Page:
Geologists too can revel in Waterton’s ancient glacier sculpted rock, rippled with the marks of an ancient sea bed, formed long before complex life on earth existed. Impressive beds of red argillite form the bottom and side of “Red Rock Canyon” a place once frequented by First Nations to acquire rock for pipe bowls. Today families can traverse these canyon walls, enjoying a respite from the summer heat.
The winter here is a magical time where you can lose yourself to deep silent snowbound forests on snowshoes or skis. Frozen waterfalls flash turquoise on the mountainsides and are a Mecca for ice climbers. Several hotels and one restaurant remain open year round and are perfect for a romantic getaway far from your buzzing Blackberry. The cozy Crandell Mountain Lodge and Waterton Lakes Lodge provide everything necessary for a relaxing weekend get-away with a loved one.
It was an Alberta rancher, Frank W. Godsel, who recognized the ecological significance of this area and recommended Ottawa take steps to protect Waterton for future generations to enjoy. This was back in 1893, and in 1895, Waterton Lakes National Park was founded with John George Kootenai Brown as its first superintendent in 1911.
In 1932, together with Glacier National Park in Montana, Waterton was named The Waterton - Glacier International Peace Park, a symbol of peace and good will between the U.S. and Canada.
In 1995 The Waterton Lakes International Peace Park was designated a UNESCO World Heritage Site.
Canada’s glory is in its wild places. What we lack in cultural monuments and architecture, our landscape more than makes up for. Our wilderness is the envy of Europe, and Waterton is but one small example of a public space that Canadians can proudly call their own.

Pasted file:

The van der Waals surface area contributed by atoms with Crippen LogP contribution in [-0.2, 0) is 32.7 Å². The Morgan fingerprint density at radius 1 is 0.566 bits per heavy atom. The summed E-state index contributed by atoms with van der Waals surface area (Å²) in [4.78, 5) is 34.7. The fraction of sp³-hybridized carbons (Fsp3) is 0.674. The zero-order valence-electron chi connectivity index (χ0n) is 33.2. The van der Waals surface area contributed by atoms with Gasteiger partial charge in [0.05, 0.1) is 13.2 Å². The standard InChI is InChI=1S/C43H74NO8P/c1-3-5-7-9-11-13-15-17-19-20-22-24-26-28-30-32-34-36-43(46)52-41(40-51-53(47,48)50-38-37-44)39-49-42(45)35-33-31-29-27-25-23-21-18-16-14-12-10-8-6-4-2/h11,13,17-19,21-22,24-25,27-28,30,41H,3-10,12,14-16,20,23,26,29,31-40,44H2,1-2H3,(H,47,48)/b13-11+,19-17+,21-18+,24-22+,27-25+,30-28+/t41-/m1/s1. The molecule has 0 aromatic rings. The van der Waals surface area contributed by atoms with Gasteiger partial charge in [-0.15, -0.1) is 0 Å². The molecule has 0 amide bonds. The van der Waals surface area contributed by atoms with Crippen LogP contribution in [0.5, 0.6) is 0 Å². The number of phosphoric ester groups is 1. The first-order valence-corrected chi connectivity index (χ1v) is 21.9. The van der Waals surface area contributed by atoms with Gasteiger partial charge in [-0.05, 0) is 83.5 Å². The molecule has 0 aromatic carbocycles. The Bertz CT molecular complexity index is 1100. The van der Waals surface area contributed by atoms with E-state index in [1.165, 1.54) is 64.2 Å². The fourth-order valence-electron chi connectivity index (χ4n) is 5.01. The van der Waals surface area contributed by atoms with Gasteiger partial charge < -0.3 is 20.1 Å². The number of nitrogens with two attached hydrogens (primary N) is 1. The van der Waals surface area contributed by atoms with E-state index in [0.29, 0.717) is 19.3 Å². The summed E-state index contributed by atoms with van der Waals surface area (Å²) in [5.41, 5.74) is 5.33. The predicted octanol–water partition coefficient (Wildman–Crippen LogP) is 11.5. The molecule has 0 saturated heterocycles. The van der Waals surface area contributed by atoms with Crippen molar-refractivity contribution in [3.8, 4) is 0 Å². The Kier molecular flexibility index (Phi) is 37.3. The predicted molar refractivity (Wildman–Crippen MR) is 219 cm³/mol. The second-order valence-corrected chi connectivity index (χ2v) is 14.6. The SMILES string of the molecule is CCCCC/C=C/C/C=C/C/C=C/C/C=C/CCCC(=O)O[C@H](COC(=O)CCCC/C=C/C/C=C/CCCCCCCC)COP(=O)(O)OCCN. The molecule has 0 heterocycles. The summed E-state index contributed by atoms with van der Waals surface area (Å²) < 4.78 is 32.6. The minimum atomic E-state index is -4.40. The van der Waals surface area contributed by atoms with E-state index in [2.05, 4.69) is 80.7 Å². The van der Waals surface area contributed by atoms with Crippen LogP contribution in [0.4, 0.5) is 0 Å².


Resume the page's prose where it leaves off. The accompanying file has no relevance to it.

We need places like Waterton to remind us of our place in nature. We came from the earth and will return to it. Waterton reminds us of our place on this planet and the sacred obligation we have to defend it. Waterton Lakes National Park allows us access to pristine mountains, meadows, wetlands, rivers and lakes. One can get equally close to a grizzly or glacier lily. It’s a privilege we Canadians enjoy.
The turn of the century was a heyday for North America’s National parks. In 1910, a man named James Hill, the president of the Great Northern Railway of the United States had a vision of a “great northwest playground” and designed and built a chain of hotels, camps, chalets, several boats, roads and trails to attract tourists to the area of Waterton-Glacier. Back then, tourists could enjoy an epic journey by train through Glacier National Park, ending the trip with a boat cruise on the MV International, where they would stay in the iconic Prince of Wales Hotel perched on a hill overlooking the lake.
Built in 1927, The Prince of Wales Hotel is still in use today and its dining room boosts perhaps the best views of any mountain park. Visitors can still enjoy a cruise on the historic MV International as it sails daily down the lake from Waterton to Goat Haunt Montana.
The town of Waterton was first surveyed in 1910 and by the 30s enjoyed most of the amenities of the day. Today, Waterton’s visitors and residents can make use of a swimming pool, tennis courts, a movie theatre, numerous restaurants, coffee shops, and ice cream parlours. Three churches and the RCMP’s services are available during the summer months.